Common Insects of White Sands
The desert is a harsh place to live, but that doesn't stop the insects at White Sands National Monument from making homes in the dunefield. Some of the most common insects can easily be spotted at the right time of year. At White Sands, you are a guest in their home, respect all wildlife, both big and small.
 
Gray speckled snake on white sand.

NPS Photo

Common Reptiles of White Sands
Many people believe the desert is a barren dry place with little life. Although deserts do have a scorching sun and very little rain, many animals both survive and thrive within White Sands National Monument. Learn more about most common lizards and snakes that you may see within the monument.
 
Aerial view of Lake Lucero with standing water.

NPS Photo

Desert Galapagos
White Sands National Monument is a unique environment. Much like the discoveries made by Darwin in the Galapagos, the animals and plants here show remarkable adaptations to this harsh environment. White Sands is quickly becoming a popular place to research the science of evolution.
 
Cactus with pink flowers.

NPS Photo

Desert in Color
There is no single "best time" to see desert wildflowers. Different types of plants bloom at different times. At White Sands National Monument, flowers bloom later than those in the surrounding desert foothills due to the pool of cold air from the mountains that settles into the basin at night. Learn more about the flowering plants of White Sands.
 
Mesquite bean pod on the tree.

R. Burghart Photo

Native Plants of the Northern Chihuahuan Desert
Although the desert may seem like an empty wasteland at first glance, a closer look will quickly dispel that notion as many things grow in the desert soil. In fact, many of the native plants that thrive in the arid landscape of White Sands have long been used by American Indians for a variety of purposes.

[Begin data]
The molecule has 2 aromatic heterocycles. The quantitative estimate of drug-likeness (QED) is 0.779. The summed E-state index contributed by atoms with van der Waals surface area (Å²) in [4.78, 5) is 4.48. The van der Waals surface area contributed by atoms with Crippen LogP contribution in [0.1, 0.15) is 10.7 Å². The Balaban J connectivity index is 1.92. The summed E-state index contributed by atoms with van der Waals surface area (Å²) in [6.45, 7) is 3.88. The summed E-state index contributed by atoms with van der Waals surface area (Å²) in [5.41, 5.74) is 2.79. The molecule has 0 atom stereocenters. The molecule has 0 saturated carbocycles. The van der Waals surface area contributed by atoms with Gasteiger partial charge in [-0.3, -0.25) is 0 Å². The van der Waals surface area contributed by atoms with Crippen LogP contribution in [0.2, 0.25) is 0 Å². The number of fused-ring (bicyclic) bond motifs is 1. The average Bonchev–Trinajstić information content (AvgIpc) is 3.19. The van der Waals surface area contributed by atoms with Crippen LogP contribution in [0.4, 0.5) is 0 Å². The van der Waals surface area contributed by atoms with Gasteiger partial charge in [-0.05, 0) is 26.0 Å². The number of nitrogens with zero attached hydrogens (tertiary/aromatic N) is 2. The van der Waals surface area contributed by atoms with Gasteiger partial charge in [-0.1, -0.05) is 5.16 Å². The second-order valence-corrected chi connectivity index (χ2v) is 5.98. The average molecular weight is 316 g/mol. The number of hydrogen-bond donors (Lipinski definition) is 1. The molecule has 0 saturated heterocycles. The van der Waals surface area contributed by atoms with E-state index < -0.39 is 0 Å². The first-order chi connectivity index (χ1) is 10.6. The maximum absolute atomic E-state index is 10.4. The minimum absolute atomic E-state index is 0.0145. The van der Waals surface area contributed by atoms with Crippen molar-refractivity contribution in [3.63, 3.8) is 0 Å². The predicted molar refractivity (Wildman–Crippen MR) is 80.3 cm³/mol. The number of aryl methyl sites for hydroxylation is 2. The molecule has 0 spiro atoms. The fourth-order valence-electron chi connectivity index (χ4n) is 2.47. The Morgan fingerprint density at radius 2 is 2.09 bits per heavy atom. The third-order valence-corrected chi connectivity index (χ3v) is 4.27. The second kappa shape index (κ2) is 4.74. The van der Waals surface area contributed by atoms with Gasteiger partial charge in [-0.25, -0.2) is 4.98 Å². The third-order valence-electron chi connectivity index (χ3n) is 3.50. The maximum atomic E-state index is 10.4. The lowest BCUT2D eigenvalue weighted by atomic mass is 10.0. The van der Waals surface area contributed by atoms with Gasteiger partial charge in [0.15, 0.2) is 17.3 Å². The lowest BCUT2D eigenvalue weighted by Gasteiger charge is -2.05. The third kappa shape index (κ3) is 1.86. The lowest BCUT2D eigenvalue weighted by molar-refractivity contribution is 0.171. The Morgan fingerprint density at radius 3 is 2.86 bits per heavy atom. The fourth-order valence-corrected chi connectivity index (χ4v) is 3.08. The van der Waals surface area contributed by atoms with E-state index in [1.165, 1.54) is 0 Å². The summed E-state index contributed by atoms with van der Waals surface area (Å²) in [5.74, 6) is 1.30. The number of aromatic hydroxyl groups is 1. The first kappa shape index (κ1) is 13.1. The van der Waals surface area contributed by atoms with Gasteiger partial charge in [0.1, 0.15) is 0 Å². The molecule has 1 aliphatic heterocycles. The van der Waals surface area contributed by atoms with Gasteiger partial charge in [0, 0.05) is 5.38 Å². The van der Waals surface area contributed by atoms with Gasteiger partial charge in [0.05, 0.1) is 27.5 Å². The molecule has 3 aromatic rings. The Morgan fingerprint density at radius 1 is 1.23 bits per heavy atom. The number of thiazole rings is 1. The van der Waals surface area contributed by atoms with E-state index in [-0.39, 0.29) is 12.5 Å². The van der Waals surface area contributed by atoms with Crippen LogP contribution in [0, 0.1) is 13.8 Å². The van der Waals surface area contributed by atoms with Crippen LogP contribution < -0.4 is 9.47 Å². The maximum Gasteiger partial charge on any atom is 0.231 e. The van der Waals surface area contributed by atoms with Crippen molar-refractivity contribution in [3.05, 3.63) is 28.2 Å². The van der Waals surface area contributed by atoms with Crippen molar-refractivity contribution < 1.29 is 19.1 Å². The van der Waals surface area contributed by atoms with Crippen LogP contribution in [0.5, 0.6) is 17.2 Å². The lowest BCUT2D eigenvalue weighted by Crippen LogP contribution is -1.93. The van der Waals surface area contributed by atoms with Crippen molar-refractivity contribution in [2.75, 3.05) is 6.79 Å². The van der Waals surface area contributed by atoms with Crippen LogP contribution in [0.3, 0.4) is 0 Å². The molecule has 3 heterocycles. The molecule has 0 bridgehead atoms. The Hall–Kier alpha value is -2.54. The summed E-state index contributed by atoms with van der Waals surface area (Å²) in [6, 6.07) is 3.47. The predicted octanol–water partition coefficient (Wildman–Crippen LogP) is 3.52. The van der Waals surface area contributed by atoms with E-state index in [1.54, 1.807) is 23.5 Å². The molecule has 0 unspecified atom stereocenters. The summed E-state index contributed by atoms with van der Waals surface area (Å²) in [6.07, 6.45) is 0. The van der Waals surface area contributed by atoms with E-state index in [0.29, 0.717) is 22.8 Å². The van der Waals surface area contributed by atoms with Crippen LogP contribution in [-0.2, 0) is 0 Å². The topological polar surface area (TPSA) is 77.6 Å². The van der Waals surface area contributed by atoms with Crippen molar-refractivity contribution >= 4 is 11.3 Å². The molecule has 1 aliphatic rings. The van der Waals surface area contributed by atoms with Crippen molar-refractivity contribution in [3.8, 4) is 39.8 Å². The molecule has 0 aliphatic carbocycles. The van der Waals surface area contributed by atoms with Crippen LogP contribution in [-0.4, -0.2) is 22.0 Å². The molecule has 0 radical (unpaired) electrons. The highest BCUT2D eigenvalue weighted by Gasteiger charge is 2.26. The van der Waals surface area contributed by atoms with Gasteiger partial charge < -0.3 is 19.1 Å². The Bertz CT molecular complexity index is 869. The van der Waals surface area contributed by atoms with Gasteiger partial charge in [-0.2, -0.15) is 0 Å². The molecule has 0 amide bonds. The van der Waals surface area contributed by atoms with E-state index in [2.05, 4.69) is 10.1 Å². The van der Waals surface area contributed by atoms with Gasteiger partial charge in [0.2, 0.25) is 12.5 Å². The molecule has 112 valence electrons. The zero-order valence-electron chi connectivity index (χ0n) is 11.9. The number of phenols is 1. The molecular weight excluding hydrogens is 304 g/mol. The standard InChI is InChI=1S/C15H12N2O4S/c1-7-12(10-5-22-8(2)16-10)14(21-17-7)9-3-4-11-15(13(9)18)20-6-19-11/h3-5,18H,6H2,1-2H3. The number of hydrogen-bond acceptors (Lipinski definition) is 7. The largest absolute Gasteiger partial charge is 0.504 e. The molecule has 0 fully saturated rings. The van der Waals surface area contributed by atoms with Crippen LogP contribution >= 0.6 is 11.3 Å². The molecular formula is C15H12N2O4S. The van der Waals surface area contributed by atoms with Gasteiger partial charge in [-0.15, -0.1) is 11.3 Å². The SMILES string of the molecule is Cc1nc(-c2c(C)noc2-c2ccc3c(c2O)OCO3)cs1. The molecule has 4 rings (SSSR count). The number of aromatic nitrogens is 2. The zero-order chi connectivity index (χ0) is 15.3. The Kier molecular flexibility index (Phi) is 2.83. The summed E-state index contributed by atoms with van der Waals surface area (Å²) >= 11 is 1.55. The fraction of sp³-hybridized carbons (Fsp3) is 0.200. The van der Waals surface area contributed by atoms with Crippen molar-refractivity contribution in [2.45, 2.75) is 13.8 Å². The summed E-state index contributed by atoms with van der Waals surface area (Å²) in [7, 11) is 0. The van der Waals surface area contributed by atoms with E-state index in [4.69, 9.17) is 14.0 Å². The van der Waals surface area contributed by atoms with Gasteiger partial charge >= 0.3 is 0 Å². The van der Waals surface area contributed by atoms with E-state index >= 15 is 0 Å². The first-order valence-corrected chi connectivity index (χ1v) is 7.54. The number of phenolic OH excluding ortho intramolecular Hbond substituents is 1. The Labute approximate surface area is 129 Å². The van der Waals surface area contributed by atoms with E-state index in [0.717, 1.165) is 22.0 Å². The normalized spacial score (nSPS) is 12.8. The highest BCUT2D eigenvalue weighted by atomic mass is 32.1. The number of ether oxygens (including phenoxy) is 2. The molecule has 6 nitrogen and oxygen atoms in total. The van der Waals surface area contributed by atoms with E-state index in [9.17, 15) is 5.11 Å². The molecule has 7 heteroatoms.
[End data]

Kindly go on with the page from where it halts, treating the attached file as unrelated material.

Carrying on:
Plant garden in front of the visitor center.

NPS photo

Native Plant Garden Field Journal
Deserts are teaming with life that has adapted to harsh environmental conditions. Desert plants are incredibility resilient and thrive in arid environments. This field journal will help you observe and learn more about the native plants of the Chihuahuan desert. The field journal may be used in conjunction with the native plant garden guide below and audio tour.
 
Plant garden in front of the visitor center.
Native Plant Garden Guide
More than just colorful flowers or interesting shapes outlined by toasty sunsets, the native plants of the Chihuahuan Desert have met the needs of the people who have crossed this harsh desert’s path. The native plant garden in front of the White Sands National Monument Visitor Center provides a tiny sample of the many plants that form the unique Chihuahuan Desert landscape. This guide will lead you through the native plant garden and share how humans have used these plants through the years.

Last updated: June 7, 2017

Contact the Park

Mailing Address:

PO Box 1086
Holloman AFB, NM 88330

Phone:

(575) 479-6124